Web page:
Kleypas has given Only in Your Arms, her first title for Avon, a makeover, and the resulting book boasts a tighter plot and richer characterizations.
Set in New Orleans in the early 19th century, this atmospheric tale portrays the romance between Lysette Kersaint, a strong-willed Creole who is on the run from her abusive stepfather and an arranged marriage to a man she loathes, and Maximilien Vallerand, a notorious rake and widower who is rumored to have strangled his adulterous wife. Lysette finds protection in Max’s home, but she soon learns that he plans to use her as a pawn to exact revenge against her intended, Etienne Sagesse, his sworn enemy. The tension between the two quickly heats up, but before they can find happiness together, they must settle the mysteries of Max’s past.
Publisher and Release Date: Avon, 1992/2002
Time and Setting: Jeffersonian Period/ Antebellum South
Genre: Historical Romance
Heat Level: 3
Reviewer Rating: 4 Stars
Review by Susan
The Creole society which settled in New Orleans, Louisiana, during the early 1800s isn’t often examined in the romance genre, but Lisa Kleypas brings out aspects about this milieu which have become part of America’s fabric in her novel When Strangers Marry. Both Creole by origin, Lysette Kersaint and Max Vallerand carry baggage from their respective pasts, but when the pair comes together the wounds from their past seem surmountable and stop being obstacles in their paths.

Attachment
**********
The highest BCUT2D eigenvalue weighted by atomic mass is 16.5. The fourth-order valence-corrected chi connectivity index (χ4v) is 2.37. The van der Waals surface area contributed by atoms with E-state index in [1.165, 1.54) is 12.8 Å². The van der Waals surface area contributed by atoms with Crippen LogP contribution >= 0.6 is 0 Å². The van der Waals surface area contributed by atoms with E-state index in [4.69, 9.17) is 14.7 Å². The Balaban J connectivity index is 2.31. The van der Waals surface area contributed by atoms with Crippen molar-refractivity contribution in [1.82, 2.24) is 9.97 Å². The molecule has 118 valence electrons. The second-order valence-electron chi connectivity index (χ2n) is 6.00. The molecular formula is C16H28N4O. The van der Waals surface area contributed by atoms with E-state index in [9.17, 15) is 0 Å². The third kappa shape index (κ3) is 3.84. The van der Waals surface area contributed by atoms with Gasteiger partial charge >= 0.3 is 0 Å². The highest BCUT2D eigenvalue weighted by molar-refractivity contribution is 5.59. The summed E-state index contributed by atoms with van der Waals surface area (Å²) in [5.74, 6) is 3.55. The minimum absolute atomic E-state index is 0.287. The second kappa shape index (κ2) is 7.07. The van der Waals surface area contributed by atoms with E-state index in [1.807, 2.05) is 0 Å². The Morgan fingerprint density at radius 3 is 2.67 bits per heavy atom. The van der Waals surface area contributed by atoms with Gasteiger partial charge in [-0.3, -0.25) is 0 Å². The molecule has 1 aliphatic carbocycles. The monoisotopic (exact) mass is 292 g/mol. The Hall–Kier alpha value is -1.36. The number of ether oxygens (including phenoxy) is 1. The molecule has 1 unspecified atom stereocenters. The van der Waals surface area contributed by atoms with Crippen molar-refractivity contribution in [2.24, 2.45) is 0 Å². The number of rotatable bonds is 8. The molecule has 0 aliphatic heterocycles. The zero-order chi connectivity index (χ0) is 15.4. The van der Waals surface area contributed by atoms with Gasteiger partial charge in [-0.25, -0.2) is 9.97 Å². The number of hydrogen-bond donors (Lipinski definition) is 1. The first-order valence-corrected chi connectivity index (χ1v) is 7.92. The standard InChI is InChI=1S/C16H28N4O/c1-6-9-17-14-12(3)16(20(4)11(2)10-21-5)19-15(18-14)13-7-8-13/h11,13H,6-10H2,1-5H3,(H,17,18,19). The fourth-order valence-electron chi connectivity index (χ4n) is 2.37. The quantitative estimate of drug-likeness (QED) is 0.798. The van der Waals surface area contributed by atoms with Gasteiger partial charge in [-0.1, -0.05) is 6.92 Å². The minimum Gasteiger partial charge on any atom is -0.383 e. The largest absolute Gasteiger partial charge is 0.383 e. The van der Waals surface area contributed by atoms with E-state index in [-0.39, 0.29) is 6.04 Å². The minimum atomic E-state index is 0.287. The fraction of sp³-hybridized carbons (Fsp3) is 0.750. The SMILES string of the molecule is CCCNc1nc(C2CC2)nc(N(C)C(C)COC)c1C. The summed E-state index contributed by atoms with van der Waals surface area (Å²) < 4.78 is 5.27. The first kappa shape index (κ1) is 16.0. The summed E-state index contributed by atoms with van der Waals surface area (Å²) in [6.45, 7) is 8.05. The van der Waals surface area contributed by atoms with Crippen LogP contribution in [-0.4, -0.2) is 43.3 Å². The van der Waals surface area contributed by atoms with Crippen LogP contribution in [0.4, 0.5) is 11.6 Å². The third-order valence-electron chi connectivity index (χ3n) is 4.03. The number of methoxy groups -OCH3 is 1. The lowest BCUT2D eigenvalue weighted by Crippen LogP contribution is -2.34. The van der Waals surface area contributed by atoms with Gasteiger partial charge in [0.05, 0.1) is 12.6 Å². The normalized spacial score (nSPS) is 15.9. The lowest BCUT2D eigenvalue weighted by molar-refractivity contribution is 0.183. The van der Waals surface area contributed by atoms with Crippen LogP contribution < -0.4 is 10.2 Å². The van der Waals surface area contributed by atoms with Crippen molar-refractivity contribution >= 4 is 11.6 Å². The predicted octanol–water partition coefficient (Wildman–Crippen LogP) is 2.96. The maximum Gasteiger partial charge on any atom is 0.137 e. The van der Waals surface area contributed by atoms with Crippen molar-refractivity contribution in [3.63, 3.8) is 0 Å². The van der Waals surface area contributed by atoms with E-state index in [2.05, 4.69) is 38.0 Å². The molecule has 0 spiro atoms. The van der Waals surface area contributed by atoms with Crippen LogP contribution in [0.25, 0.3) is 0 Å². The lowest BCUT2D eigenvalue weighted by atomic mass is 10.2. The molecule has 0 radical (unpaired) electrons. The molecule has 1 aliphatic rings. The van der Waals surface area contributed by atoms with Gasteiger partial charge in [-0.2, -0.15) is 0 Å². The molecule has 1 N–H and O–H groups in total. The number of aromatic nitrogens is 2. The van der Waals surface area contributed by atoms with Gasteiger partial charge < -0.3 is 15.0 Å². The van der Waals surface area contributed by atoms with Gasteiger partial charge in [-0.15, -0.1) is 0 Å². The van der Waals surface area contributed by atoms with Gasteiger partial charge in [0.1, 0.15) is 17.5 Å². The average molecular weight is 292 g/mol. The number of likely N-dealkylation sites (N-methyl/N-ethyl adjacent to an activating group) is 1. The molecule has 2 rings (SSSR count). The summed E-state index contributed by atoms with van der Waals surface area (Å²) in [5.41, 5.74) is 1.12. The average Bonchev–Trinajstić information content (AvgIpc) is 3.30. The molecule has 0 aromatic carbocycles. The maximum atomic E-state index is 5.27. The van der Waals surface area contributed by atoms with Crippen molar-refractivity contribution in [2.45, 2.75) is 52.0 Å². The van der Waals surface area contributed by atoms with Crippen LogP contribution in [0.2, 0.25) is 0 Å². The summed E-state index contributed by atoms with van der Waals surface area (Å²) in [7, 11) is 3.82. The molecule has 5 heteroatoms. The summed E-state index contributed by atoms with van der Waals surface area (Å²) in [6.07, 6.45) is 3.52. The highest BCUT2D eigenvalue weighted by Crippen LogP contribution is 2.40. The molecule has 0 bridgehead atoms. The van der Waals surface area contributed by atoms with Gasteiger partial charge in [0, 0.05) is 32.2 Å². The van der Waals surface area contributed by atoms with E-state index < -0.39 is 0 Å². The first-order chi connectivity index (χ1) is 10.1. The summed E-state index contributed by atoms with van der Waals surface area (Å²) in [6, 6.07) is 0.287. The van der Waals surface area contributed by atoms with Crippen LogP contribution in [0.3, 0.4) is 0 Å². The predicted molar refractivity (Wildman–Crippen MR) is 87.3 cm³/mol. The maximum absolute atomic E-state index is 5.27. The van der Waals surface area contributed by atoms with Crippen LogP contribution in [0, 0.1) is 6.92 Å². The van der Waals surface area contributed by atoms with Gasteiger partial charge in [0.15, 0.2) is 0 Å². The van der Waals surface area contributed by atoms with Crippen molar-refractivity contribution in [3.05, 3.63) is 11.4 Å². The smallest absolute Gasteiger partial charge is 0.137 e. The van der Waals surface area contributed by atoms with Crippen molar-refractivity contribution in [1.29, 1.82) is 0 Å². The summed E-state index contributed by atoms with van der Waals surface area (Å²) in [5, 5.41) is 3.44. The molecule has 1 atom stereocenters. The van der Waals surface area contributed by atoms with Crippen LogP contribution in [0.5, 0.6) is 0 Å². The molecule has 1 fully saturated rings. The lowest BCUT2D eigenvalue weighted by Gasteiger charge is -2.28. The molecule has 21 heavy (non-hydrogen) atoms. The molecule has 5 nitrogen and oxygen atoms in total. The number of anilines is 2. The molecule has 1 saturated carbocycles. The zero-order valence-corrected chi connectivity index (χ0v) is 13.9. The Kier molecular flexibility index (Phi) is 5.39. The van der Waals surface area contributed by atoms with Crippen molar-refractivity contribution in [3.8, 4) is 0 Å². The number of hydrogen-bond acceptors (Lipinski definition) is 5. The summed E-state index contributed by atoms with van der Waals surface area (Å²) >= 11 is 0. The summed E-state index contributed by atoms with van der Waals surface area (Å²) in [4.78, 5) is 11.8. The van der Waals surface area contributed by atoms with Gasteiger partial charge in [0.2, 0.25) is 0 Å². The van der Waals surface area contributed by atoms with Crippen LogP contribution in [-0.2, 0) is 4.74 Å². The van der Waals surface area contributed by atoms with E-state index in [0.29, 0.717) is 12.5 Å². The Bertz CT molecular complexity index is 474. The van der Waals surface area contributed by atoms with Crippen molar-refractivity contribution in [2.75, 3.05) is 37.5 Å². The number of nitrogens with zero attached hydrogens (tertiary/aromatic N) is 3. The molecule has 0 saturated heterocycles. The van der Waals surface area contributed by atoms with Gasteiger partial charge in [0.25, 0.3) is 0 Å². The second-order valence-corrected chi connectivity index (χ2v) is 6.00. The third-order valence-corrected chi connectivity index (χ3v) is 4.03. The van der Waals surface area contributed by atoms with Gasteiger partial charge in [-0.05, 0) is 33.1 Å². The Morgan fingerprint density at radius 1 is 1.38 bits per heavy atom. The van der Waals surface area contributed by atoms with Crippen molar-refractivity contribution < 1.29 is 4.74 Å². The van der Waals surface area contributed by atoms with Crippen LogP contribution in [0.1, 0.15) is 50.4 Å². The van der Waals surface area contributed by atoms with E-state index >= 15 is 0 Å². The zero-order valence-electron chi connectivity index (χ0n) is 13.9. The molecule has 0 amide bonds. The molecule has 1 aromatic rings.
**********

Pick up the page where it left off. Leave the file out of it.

Lysette’s cruel step-father has arranged for her to marry an equally abusive man whose family are prominent plantation owners in New Orleans. Her fiancé’s rival, Max Vallerand has the good fortune of his young sons’ finding Lysette as she is attempting to run away from her betrothed. Max offers her sanctuary but his true motive is to seduce her then discard her and have his revenge on her fiancé who had seduced his first wife, Marianne. Now a widower, Max has the opportunity he longed for, only his revenge isn’t carried out the way he planned after he discovers the beauty inside Lysette.
Kleypas masterfully constructs a dreamy hero and a strong-willed heroine bringing together two strangers whose affection for one another blossoms naturally. She keeps the story moving, climaxing with a tension filled clincher when the family of Lysette’s former fiancé attempts to take the law into their own hands thinking Max killed their kinsman.
The political upheaval threatening to prevent the Louisianan Territory becoming part of the Union is examined and conveyed effectively through the narration and dialogue. The sensuality in the love scenes is steamy and the sub-plots involving Max’s sons and brothers pull the reader deeper into the Vallerand’s family ties. It’s a story that reveres Creole customs and examines a fraction of Louisiana’s early political climate before it became assimilated into the Union. Like many of Kleypas’ novels, When Strangers Marry is a story that will stay in the back of readers’ minds perennially.